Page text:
R. v. Christiansen 2017 ONCA 941 – Christiansen was convicted after a jury trial of two counts of possessing narcotics for the purpose of trafficking, and one count of possessing proceeds of crime, $21,500; he appealed his convictions. A police investigation suspected that the accused and another individual were selling drugs out of a clothing store. Following further investigation and surveillance, police obtained a general warrant for the store. Upon confirming the presence of drugs (oxycodone and cocaine), police obtained a CDSA warrant to search the remainder of the store and the accused’s home. Police seized drugs from the store and $21,500 in cash from the accused’s residence.
The ONCA ruled that general warrants under s. 487.01 authorize the use of investigative techniques, procedures or devices, or other things to be done, that would otherwise constitute unreasonable searches. Subsection 487.01(c) restricts general warrants to cases where “there is no other [legislation] that would provide for a warrant, authorization or order permitting the technique, procedure or device to be used or the thing to be done.” The Supreme Court dealt with this legislative restriction in R. v. TELUS Communications Co.,  2 S.C.R. 3,  S.C.J. No. 16. Justice Moldaver explained, at para. 80, that this requirement ensures that general warrants are to be used “sparingly” when the “investigative technique is truly different in substance from an investigative technique accounted for by another legislative provision.” He explained that s. 487.01(c) serves to ensure that “general warrants may not be used as a means to circumvent other authorization provisions that are available but contain more onerous pre-conditions.”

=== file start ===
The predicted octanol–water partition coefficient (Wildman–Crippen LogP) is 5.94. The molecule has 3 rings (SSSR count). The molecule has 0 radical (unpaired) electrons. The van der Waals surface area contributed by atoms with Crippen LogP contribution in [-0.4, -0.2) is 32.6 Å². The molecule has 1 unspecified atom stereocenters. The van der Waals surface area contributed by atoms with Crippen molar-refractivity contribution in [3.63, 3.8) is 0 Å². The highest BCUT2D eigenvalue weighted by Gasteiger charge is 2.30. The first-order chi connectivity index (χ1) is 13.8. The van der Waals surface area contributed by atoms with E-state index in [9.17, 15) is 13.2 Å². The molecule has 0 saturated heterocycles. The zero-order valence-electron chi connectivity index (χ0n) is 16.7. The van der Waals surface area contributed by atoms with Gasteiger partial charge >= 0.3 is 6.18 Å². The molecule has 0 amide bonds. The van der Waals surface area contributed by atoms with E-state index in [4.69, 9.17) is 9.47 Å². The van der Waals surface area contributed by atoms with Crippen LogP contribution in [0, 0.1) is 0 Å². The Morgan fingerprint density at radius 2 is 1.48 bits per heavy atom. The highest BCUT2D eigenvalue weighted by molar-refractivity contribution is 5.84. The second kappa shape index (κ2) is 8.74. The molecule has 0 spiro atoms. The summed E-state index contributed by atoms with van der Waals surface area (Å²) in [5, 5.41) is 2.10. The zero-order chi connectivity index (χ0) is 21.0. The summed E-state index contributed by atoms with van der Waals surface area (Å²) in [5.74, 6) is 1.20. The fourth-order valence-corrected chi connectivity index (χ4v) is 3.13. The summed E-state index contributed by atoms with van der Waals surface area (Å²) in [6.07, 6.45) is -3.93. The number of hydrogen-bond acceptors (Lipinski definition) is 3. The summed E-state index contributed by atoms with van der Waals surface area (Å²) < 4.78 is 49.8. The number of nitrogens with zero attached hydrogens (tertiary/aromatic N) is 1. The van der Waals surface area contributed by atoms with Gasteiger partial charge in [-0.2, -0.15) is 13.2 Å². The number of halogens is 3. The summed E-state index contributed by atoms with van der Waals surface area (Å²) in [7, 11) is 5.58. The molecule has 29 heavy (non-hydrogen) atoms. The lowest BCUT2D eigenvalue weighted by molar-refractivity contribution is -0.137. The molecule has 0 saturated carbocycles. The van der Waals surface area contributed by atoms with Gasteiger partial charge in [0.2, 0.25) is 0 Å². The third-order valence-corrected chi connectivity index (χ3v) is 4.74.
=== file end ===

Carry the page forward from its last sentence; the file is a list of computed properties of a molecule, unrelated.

In this case, the general warrant was issued, in substance, for the same investigative technique available under CDSA, s. 11, namely, to search the Unit. The police could not satisfy the requirements for a search under CDSA, s. 11 because they did not have reasonable grounds to believe there was evidence at the Unit. In effect, said the ONCA, the police used the general warrant for the impermissible purpose of circumventing the standards required for obtaining a CDSA s. 11 warrant. The court therefore allowed Christiansen’s appeal, set aside the convictions against him, and ordered a new trial.